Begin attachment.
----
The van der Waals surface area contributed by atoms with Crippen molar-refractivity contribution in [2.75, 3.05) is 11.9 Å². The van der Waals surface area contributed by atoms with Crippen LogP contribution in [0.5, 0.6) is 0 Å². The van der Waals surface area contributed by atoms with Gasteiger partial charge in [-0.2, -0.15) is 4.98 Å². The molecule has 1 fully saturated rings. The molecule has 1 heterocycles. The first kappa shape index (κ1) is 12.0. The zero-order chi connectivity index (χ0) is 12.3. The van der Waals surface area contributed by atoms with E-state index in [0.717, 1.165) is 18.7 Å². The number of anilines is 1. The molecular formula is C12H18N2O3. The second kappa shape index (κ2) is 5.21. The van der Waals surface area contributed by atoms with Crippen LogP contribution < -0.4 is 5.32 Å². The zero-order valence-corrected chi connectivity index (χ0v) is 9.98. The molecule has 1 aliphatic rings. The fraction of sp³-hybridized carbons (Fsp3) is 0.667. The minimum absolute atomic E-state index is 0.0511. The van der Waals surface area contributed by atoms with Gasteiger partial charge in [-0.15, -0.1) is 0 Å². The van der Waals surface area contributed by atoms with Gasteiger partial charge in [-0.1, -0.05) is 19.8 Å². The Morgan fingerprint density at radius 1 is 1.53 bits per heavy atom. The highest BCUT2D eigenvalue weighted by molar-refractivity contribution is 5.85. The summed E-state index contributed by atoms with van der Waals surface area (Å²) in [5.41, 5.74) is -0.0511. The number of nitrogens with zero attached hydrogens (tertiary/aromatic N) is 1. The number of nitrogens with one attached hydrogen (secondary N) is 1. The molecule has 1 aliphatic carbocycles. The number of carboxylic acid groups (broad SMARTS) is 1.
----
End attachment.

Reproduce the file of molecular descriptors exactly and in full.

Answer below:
The van der Waals surface area contributed by atoms with Crippen molar-refractivity contribution in [2.75, 3.05) is 11.9 Å². The van der Waals surface area contributed by atoms with Crippen LogP contribution in [0.5, 0.6) is 0 Å². The van der Waals surface area contributed by atoms with Gasteiger partial charge in [-0.2, -0.15) is 4.98 Å². The molecule has 1 fully saturated rings. The molecule has 1 heterocycles. The first kappa shape index (κ1) is 12.0. The zero-order chi connectivity index (χ0) is 12.3. The van der Waals surface area contributed by atoms with E-state index in [0.717, 1.165) is 18.7 Å². The number of anilines is 1. The molecular formula is C12H18N2O3. The second kappa shape index (κ2) is 5.21. The van der Waals surface area contributed by atoms with Crippen LogP contribution < -0.4 is 5.32 Å². The zero-order valence-corrected chi connectivity index (χ0v) is 9.98. The molecule has 1 aliphatic rings. The fraction of sp³-hybridized carbons (Fsp3) is 0.667. The minimum absolute atomic E-state index is 0.0511. The van der Waals surface area contributed by atoms with Gasteiger partial charge in [-0.15, -0.1) is 0 Å². The van der Waals surface area contributed by atoms with Gasteiger partial charge in [-0.1, -0.05) is 19.8 Å². The Morgan fingerprint density at radius 1 is 1.53 bits per heavy atom. The highest BCUT2D eigenvalue weighted by molar-refractivity contribution is 5.85. The summed E-state index contributed by atoms with van der Waals surface area (Å²) in [5.41, 5.74) is -0.0511. The number of nitrogens with zero attached hydrogens (tertiary/aromatic N) is 1. The number of nitrogens with one attached hydrogen (secondary N) is 1. The molecule has 1 aliphatic carbocycles. The number of carboxylic acid groups (broad SMARTS) is 1.